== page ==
Boris Johnson did not lose the vote, but many of his own MPs appear to be losing faith in him.
Downing Street’s efforts to neuter the rebellion by offering scientific briefings to backbenchers in recent days appears to have had limited effect.
The final number of Conservative MPs to vote against the government was 32, a higher number than had been expected.
But even that was not a true reflection of the level of antipathy felt by many Conservatives MPs towards the government’s lockdown proposals. The vote itself may have been binary, but the debate was far from black and white.
By no means did all the Tory MPs who expressed concerns with aspects of the new lockdown rules during the debate vote against the proposals when it came to it. Some made clear they would give the benefit of the doubt this time, but not without caveats.
Former minister Nusrat Ghani said she would reluctantly vote in favour of the legislation, but warned she was putting the government “on 28 days notice”.
Former Prime Minister Theresa May lambasted the government over the way scientific data had been presented, and the decision to make religious services illegal. She did not rebel, but her abstention nonetheless represents a major rebuke to her successor..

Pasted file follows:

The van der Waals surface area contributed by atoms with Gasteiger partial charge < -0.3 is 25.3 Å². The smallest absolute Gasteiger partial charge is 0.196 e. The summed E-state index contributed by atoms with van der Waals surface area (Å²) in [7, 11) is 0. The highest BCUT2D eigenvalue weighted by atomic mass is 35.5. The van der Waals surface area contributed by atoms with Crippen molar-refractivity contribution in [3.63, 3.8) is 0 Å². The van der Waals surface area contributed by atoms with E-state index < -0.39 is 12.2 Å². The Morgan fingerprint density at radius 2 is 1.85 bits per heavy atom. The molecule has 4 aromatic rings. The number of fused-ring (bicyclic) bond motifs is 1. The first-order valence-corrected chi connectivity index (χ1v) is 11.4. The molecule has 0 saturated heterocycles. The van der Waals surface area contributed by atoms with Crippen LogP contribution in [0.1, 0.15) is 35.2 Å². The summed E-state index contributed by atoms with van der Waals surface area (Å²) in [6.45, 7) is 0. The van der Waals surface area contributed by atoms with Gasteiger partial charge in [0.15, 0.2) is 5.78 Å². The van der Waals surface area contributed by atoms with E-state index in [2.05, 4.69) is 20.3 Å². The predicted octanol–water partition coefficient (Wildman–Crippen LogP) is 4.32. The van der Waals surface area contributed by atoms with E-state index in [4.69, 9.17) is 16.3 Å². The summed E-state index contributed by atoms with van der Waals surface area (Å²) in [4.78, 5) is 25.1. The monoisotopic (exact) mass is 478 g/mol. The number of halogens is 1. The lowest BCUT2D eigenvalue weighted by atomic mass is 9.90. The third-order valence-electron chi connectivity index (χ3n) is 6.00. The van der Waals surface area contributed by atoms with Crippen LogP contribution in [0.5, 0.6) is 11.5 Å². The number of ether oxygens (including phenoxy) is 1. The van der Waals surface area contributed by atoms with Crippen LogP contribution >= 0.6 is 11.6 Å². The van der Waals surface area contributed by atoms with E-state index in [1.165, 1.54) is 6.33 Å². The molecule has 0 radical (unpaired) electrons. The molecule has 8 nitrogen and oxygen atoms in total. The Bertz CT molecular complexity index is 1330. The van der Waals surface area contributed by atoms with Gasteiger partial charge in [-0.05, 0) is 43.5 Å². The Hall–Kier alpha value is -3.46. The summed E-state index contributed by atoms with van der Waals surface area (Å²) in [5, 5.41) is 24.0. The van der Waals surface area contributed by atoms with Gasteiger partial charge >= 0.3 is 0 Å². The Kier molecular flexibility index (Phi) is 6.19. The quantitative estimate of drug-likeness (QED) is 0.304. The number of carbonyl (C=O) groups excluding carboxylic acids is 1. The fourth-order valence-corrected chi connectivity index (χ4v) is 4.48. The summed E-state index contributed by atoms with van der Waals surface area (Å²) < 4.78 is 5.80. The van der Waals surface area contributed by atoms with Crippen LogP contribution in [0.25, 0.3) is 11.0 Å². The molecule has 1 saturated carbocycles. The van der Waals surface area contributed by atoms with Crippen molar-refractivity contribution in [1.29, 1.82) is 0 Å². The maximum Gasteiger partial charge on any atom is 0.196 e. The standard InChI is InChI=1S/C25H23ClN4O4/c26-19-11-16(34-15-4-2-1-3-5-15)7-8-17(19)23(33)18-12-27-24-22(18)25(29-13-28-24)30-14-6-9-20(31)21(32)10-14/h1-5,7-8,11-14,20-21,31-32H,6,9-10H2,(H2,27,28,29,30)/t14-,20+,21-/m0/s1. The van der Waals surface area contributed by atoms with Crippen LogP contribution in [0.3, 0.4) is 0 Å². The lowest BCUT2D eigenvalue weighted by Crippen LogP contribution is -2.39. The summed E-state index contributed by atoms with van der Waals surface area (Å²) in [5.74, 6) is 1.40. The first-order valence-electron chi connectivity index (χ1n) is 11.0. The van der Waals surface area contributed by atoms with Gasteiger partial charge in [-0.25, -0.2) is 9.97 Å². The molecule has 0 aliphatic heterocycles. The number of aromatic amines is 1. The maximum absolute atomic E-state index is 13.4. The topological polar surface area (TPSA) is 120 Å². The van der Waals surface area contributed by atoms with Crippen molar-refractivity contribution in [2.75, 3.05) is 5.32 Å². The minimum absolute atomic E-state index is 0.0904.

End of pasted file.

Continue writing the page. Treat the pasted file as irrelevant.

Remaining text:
Labour’s backing for the measures meant that a rebellion large enough to defeat the government was never a realistic possibility, but the prime minister will be worried about who did choose to take a stand.
Overall this was not a tantrum by serial trouble-makers, it was a rebellion of some of the most senior and influential conservatives not on the government pay-roll.
The Chairman of the 1922 Committee Sir Graham Brady, his vice chair Sir Charles Walker, former party leader Iain Duncan Smith and former Chief Whip Mark Harper are notable on the list of those who voted against.
Alongside MPs from the Brexiteer libertarian wing of the party, like former Cabinet Minister Esther McVey, Peter Bone and John Redwood were a number of former ministers normally associated with what was once seen as the ‘remainer’ centrist side of the camp – Steve Brine Johnathon Djanogly, and Jackie Doyle-Price.
The make-up of this rebellion is not like any we have seen before.
Will there be consequences for the rebels? Earlier this afternoon a spokesman for Mr. Johnson made clear that was unlikely, pointing to the fact the Prime Minister “understands where his MPs are coming from” and has been open about the regrets he feels himself.
That is not a tone we normally hear from Downing Street.